Many theories have been offered up to explain the crime decline of the 1990s – from tougher policing to a decline in the crack cocaine epidemic. But why in the last few years has this decrease in violent crime continued in some cities but not in others? Frank Zimring, Professor of Law at the University of California, Berkeley, and Dr. Andrew Karmen, Professor of Sociology at John Jay College of Criminal Justice of the City University of New York, join Leonard to predict whether the crime decline of the 1990s will continue.

Women Migrant Workers in Saudi Arabia (Leonard Lopate show, 23 Aug)

Approximately 2 million women from Indonesia, Sri Lanka, the Philippines and other countries work as migrant domestics in Saudi Arabia. They are routinely underpaid, overworked, confined to the workplace, or subject to verbal, physical, and sexual abuse. And two Indonesian women were recently killed by their employers.

Darfuri Women’s Stories (Leonard Lopate show, 23 Aug)

Mia Farrow, actor and UN Goodwill Ambassador… just returned from another trip to Chad, where she met with Darfuri women in refugee camps… she tells us about the women that begged her to tell the rest of the world their stories, in the hopes that hearing about the horrific abuses they’ve lived through would urge the rest of the world to bring an end to the atrocities in Darfur.

Program Certifies Prisoners as Drug Counselors (NPR, 18 Aug)

Behind the stone walls and razor wire that surround California’s San Quentin State Prison, a group of prisoners is sitting quietly in the prison’s sanctuary for group drug counseling. But the man leading the discussion, Brian Smith, isn’t a psychologist or certified specialist in substance abuse. Smith is a fellow prisoner who has served 24 years of a life sentence. He’s also part of an innovative peer-counseling program at San Quentin that’s turning prisoners into certified drug and alcohol counselors.

Finally, psychologist Dr Robert Young talks with Dr Raj Persaud about a longitudinal study looking at young people who self-harm (Royal College of Psychiatrists podcast, July 07)

Photo credit: Focus_on_me, Creative Commons License

Quick links


Quick links from around the web and blogosphere:

Reports from a review of the Virginia Tech massacre have been published (download via Docuticker) prompting much commentary, including this detailed post over at World of Psychology, where John Grohol discusses the report (pdf) detailing mass murderer Seung Hui Cho’s mental health history.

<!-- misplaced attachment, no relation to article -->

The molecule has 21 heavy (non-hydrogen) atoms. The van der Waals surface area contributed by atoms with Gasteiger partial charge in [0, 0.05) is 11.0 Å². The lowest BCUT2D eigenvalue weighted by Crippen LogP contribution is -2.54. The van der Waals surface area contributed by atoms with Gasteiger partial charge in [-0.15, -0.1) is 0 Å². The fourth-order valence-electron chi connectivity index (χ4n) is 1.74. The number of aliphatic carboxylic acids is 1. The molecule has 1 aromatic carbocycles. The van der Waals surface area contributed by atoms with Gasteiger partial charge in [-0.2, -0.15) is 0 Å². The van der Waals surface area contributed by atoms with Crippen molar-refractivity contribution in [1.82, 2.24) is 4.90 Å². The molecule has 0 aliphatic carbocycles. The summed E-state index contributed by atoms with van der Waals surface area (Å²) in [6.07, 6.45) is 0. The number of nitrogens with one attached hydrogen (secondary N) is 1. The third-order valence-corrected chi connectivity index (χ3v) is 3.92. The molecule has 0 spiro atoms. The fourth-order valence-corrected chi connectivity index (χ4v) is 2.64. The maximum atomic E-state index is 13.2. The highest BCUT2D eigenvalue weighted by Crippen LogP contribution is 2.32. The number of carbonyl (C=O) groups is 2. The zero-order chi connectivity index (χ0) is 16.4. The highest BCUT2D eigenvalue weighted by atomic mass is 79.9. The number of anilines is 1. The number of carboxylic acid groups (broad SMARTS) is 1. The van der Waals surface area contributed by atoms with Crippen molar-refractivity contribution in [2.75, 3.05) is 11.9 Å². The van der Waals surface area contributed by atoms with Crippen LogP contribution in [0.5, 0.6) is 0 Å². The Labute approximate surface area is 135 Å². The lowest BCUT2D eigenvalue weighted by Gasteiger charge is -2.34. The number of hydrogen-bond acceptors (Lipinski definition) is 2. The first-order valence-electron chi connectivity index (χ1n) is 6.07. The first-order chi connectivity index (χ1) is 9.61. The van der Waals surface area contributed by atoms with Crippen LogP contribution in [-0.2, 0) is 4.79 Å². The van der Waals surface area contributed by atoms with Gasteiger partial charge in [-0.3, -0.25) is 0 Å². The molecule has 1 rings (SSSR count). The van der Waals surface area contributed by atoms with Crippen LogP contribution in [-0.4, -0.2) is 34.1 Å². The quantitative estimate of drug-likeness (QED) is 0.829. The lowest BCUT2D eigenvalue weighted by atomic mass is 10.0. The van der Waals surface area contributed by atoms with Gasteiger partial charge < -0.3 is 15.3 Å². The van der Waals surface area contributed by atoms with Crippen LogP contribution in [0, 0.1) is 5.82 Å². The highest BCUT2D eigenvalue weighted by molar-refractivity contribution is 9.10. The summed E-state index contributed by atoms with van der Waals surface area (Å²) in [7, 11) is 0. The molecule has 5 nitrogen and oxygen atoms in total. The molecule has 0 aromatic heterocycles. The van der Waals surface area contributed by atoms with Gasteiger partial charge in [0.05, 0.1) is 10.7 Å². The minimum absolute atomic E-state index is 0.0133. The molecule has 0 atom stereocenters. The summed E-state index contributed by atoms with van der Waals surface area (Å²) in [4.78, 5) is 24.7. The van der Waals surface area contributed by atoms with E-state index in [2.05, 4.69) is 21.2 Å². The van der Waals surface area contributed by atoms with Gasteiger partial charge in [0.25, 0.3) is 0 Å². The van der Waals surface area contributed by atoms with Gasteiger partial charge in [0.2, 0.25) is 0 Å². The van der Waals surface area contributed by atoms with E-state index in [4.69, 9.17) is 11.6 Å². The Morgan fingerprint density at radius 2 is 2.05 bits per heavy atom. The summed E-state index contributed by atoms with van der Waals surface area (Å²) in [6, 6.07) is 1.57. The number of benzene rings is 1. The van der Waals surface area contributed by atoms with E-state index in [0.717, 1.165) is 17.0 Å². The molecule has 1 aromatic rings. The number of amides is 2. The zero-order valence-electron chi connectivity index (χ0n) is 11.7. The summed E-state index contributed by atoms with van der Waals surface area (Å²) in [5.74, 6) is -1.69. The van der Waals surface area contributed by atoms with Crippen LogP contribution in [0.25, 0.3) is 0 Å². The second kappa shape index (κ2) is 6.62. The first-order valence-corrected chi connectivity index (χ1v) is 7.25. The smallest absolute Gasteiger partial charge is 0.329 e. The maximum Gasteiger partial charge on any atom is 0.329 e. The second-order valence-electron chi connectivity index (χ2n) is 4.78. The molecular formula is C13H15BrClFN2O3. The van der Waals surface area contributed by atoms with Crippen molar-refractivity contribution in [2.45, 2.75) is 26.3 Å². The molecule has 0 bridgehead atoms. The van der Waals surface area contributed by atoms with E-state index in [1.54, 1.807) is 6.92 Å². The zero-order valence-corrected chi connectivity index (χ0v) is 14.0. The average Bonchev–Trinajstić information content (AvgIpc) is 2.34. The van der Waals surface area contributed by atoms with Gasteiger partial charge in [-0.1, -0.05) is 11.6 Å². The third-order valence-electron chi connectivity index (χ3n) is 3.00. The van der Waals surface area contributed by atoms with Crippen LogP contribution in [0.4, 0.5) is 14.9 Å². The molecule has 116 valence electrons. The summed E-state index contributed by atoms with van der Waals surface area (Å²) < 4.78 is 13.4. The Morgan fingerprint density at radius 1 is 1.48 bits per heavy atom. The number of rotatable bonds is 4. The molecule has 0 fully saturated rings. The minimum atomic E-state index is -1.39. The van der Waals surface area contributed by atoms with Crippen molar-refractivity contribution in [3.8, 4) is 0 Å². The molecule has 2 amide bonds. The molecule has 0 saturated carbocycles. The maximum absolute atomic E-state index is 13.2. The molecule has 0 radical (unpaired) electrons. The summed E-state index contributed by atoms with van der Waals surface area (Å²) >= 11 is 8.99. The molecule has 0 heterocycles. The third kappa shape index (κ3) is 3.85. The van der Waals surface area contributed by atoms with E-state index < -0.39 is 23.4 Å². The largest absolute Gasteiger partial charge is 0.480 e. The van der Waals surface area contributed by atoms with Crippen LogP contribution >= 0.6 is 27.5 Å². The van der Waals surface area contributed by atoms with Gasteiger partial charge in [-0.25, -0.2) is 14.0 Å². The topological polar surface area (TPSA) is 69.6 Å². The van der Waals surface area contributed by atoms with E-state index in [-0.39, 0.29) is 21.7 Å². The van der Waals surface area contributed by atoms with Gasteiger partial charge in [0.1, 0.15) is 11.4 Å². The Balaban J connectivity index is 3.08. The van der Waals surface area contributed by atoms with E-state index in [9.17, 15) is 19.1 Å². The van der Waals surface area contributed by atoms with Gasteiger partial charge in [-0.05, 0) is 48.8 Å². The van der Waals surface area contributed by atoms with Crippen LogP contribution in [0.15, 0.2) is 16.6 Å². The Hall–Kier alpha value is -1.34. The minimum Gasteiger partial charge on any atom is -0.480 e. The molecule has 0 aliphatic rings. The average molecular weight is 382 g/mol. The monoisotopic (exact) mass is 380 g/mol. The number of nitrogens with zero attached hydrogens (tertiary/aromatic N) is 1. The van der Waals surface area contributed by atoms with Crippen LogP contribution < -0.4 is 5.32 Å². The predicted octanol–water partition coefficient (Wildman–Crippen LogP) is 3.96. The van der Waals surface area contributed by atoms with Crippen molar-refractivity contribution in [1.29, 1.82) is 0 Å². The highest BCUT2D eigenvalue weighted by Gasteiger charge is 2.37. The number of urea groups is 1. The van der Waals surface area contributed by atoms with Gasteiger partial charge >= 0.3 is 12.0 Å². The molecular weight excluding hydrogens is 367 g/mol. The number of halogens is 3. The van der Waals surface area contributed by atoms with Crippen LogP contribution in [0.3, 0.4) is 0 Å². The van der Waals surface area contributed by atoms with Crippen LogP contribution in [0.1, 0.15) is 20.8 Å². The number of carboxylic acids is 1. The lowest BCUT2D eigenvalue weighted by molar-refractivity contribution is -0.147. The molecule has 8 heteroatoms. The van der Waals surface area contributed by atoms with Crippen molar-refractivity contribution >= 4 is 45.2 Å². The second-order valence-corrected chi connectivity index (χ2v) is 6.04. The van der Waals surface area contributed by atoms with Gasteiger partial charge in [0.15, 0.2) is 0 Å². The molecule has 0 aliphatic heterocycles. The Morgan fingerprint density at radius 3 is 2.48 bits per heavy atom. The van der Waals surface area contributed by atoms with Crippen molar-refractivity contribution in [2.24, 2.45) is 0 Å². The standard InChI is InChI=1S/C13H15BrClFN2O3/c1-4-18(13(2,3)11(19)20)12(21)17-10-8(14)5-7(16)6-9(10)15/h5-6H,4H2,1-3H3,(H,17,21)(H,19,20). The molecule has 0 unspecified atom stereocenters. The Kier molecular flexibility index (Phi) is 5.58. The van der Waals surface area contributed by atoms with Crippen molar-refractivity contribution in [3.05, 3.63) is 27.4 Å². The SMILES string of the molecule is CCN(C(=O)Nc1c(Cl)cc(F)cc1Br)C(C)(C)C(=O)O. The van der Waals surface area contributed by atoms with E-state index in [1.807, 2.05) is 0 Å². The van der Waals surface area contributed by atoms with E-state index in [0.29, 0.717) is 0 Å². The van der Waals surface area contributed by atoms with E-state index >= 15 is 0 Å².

Providentia draws our attention to a study presented at the recent APA convention which “indicated that sexual assault on women with physical disabilities tended to be more coercive and more physically severe than assaults on women with other types of problems”.

GNIF Brain Blogger discusses research on the implications of war on mental health:

A recent issue of the Journal of the American Medical Association (JAMA) released articles dedicated to the study of conflict, human rights, and international mental health consequences. Some of the most striking papers dealt specifically with the psychological effects of war as well as the implications exposure to violent war crimes have on efforts towards peace building.

Via Karin Franklin, link to a detailed discussion of the efficacy of sex offender treatment over at the Seattle Post-Intelligencer.

Over at The Situationist Blog, consideration of several forensically-relevant issues over the last few weeks, including ongoing discussion of Philip Zimbardo’s latest book The Lucifer Effect here and here, and in a post in which Zimbardo replies to his critics in person. Other recent posts include a commentary on judicial independence and a spotlight on research on race and the death penalty.

Peter Tillers draws our attention to a new paper up at SSRN on The Theater of the Courtroom.

Carnival Against Sexual Violence 30 is up at Abyss2Hope.

Photo credit: bigeoino, Creative Commons License

Even sexual offenders have a story to tell

lockedupAnthropologist James Waldram of the University of Saskatchewan tackles a controversial but important topic in the latest issue of Qualitative Health Research. In his article Everybody Has a Story: Listening to Imprisoned Sexual Offenders he discusses how he gained the trust of incarcerated sex offenders, and explores the ethical and pragmatic aspects of listening to an often-demonised population:

When I first developed the idea of working with sexual offenders in prison, I was told by various individuals “in the know” that these inmates would never talk to me (p.963), [so] …As an anthropologist I employed participant observation as a research technique. This meant that I engaged with the men in what appeared to be nonresearch contexts. I sometimes ate with them, watched television and played board games with them, and basically just “hung out” on the unit (p.965).

He concludes: